NASHVILLE, TN – Tennessee Health Sciences (THS) has decided to pick up the critically-acclaimed inpatient TV program known as The Coumadin Channel, which means diehard fans – patients and medical personnel alike – will get their wish for at least one more riveting season of anticoagulant-related information and plot twists.

“Patients win, nurses win, everybody wins,” said THS hospital administrator in charge of inpatient TV programming Steven Blacksuit.  “This is the most viewed program not only in our hospital but in hospitals nationwide.  It was a no-brainer.  Channel 143 is here to stay!”

Last year, The Coumadin Channel saw a robust increase in viewership thanks to the hiring of a new executive producer and cast of creative writers formerly employed by the WWE.  With the introduction of protagonists, antagonists, evil twins, convoluted plot lines, and, more importantly, different fonts and background screens, patients were clinging to their bedsides, hanging onto every adverse reaction and food interaction uttered last season.

Special appearances by Kim Kardashian, Taylor Swift, and Ryan Gosling didn’t hurt either.

“The most popular episodes were ‘Damn This INR,’ ‘Blood Everywhere,’ and the one-hour-long special on pharmacokinetics,” said executive producer of The Coumadin Channel Corey Cascade.  “But the highest rated episode was our season finale, which left quite a contentious cliffhanger between Coumadin and the new oral anticoagulants.”

“When Xarelto called Coumadin a huge slut, I couldn’t believe it!” said nurse and self-proclaimed number one fan of The Coumadin Channel Sarah Williams.  She calls last year’s season finale the greatest season finale in TV history.  “I was literally shouting at the TV!  What was going to happen next?  What do the studies show?  Can we reverse the bleeding of the new oral anticoagulants?  They had to bring the show back; they had no other choice.  OMG, this show is so addictive!”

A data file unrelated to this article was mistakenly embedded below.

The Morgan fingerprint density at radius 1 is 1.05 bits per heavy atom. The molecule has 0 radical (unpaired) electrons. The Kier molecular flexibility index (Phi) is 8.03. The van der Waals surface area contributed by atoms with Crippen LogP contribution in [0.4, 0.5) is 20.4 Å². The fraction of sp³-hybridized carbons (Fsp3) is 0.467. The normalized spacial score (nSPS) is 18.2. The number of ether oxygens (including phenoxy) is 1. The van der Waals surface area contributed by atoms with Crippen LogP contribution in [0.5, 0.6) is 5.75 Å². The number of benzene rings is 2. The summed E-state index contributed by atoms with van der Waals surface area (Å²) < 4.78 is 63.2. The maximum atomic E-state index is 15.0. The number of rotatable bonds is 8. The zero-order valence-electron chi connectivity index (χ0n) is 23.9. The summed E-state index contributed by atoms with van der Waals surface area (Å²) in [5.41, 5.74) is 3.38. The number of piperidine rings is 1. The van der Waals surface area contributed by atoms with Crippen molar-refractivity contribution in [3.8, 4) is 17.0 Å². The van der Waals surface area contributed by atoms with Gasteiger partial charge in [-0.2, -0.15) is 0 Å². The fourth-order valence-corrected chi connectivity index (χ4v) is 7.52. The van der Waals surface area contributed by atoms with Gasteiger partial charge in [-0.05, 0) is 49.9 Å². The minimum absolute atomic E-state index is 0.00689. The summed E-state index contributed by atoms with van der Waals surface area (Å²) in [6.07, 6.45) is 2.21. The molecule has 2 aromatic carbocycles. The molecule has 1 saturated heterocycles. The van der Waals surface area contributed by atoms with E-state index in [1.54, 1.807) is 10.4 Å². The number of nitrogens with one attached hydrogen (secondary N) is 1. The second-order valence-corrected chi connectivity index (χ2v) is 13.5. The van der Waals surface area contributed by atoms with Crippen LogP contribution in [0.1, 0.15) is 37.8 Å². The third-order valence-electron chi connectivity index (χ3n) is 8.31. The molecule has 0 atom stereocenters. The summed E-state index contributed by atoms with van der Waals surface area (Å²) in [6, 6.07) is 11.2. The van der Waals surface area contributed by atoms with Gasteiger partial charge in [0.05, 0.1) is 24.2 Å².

Despite criticism over the show’s heavy use of profanity, violence, nudity, and sex last season, Cascade plans to carry his vision of venous thromboembolism, arrhythmias, and anticoagulation forward.  Though he is staying tight-lipped about what could take place next season, diehard viewers are convinced old favorite characters will make reappearances.

“You know PE and DVT are both coming back next season, they always do,” said internist Patrick Walters.  He is wearing a T-shirt under his white coat that says Clots Suck.  “I bet heparin drip and Lovenox bridge return too.  Though it’s a long shot, I hope Kevin Spacey comes back as the hematology consult.  His speech on hypercoagulable state last year still gives me the chills every time I think about it.  Ohhhh!!  I just got another one!”

Dr. 99
First there was Dr. 01, the first robot physician, created to withstand toxic levels of burnout in an increasingly mechanistic and impossibly demanding healthcare field. Dr. 99 builds upon the advances of its ninety-eight predecessors by phasing out all human emotion, innovation, and creativity completely, and focusing solely on pre-programmed protocols and volume-based productivity. In its spare time, Dr. 99 enjoys writing for Gomerblog and listening to Taylor Swift.